A house in La Jolla’s Upper Hermosa area designed by master architect Edgar Ullrich in the 1920s earned historic designation during the San Diego Historical Resources Board’s Oct. 28 meeting.
It was approved on the consent agenda, meaning there was no presentation or discussion.
While there was no debate over whether the property at 6001 Bellevue Ave. should be designated under Criterion D (indicating notable work of a master builder, designer, architect, engineer, landscape architect, interior designer, artist or craftsman), there was some concern that other criteria were not considered.
A research report prepared by cultural landscape specialist Vonn Marie May — representing the applicant, Edwards Family Trust — concluded that the house also is significant under Criteria B (indicating a property is identified with people or events significant in local, state or national history) and C (indicating a property embodies distinctive characteristics of a style, type, period or method of construction or is a valuable example of the use of natural materials or craftsmanship).
City staff determined that the site is a significant historical resource for its connection to Ullrich but not under the other criteria.
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The house “retains integrity as it relates to the original design,” the staff report states. “The house is significant as an example of Ullrich’s work as the tract architect in the La Jolla Hermosa subdivision in which he designed large luxury homes. Specifically, the resource is notable as a rare example of Ullrich’s work outside of the strict confines of early-20th-century revival styles in which he combined several different architectural styles to design a custom home for his clients,” Karl Kenyon and his wife, Marian Brown Kenyon, who lived in the residence from 1927 to 1935.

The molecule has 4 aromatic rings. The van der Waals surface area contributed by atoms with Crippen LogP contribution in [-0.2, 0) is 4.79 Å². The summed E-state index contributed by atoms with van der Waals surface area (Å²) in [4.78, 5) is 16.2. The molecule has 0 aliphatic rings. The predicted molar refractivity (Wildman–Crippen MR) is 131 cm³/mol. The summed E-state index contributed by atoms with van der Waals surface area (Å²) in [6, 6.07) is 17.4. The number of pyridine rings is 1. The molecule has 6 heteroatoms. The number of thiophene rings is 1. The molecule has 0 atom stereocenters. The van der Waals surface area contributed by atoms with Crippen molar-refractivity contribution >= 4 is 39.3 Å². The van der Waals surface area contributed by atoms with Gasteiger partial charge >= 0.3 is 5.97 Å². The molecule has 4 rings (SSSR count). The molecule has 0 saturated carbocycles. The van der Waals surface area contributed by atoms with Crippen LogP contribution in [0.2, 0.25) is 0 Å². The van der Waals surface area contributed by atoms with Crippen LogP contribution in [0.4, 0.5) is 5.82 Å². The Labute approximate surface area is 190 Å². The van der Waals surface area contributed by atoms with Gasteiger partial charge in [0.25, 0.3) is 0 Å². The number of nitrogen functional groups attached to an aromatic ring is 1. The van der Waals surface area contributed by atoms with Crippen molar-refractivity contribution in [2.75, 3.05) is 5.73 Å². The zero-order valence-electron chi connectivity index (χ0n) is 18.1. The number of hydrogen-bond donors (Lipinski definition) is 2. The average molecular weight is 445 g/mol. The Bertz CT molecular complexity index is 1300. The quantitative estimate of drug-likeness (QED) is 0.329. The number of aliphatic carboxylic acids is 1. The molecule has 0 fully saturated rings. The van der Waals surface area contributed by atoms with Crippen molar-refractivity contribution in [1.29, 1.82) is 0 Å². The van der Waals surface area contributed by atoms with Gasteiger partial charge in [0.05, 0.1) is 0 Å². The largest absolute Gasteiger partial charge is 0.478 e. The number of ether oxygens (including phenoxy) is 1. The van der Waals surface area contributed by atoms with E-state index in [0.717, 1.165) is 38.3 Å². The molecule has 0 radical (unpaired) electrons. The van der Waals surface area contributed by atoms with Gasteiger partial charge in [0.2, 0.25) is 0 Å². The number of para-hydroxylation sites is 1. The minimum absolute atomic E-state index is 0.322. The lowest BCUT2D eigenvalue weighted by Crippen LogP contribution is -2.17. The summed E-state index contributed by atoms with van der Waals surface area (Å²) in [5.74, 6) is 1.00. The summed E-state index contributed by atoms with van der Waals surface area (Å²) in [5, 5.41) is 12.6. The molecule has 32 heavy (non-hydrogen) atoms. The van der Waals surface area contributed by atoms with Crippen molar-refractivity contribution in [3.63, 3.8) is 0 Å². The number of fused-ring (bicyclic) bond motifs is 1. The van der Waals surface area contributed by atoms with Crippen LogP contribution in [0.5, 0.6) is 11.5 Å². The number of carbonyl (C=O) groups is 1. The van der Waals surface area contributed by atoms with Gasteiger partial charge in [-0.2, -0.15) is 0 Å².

Of note was the use of shingles — uncommon for the architect.
May said the house “is slathered in shingles,” making it “the strangest house I’ve ever seen Ullrich do.”
The staff report states that after building the house, Ullrich became the tract architect for La Jolla Hermosa, “designing its earliest houses, landscaping much of the tract and reviewing proposed house designs.”
He had a hand in 15 houses in the area, according to the report, which says “his style for this subdivision emphasized color coordination, random tile roofing with noticeable mortar, distinctive chimneys, window grilles and wood shutters with pegs.”
Ullrich, born in …….